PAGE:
Identification by HLA typing of intrauterine-derived maternal T cells in four patients with severe combined immunodeficiency
Histocompatibility Antigens Class II
Immunologic Deficiency Syndromes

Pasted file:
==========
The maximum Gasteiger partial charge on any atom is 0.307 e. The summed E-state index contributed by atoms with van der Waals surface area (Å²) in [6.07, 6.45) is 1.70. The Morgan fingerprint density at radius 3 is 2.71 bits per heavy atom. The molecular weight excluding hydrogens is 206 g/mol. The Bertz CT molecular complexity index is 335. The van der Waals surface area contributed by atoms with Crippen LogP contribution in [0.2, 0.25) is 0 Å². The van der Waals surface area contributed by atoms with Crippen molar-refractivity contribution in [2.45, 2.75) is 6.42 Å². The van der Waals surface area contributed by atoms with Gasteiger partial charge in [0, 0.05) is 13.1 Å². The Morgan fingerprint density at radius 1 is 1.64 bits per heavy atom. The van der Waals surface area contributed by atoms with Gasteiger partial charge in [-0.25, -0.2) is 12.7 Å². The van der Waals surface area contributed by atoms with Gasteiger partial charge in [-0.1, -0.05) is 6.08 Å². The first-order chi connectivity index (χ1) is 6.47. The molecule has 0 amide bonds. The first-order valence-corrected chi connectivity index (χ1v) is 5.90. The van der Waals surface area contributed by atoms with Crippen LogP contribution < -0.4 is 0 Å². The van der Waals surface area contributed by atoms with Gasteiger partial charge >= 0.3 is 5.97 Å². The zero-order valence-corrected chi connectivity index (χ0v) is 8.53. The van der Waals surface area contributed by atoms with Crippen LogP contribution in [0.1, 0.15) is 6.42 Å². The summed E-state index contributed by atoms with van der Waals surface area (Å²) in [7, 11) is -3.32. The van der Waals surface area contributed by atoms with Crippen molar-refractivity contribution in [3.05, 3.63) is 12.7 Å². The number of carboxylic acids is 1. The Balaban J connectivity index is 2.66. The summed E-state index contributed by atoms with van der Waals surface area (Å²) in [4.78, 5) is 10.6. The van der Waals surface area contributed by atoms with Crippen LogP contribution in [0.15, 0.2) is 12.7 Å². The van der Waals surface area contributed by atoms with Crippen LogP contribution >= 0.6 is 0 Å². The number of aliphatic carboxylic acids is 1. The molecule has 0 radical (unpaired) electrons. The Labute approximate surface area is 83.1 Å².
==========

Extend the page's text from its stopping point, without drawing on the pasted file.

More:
After the initial observation of engraftment of nonfunctional intrauterine-derived maternal T cells in a patient with severe combined immunodeficiency without graft-versus-host disease, we prospectively examined all new patients with severe combined immunodeficiency for the presence of such engrafted cells in order to determine the incidence of this phenomenon. Peripheral lymphocytes were separated into E-rosette-positive and E-rosette-negative populations and then typed separately for HLA, HLA-DR antigens and other lymphocyte markers on both the E-rosette-positive and negative cells were also determined. Of 16 patients examined, four were determined to have E-rosette-positive maternal lymphocytes. The engrafted cells were functionally inactive during in vitro tests of cell-mediated immune function. In repeated examinations performed when the four patients were between the ages of six and 15 months, three of the four had neither clinical nor histologic evidence of classic graft-versus-host disease. Our studies indicate that engraftment of maternal T lymphocytes occurs with considerable frequency, but that this engraftment may not lead to overt clinical graft-versus-host disease. The characteristics of these four patients are described in this report.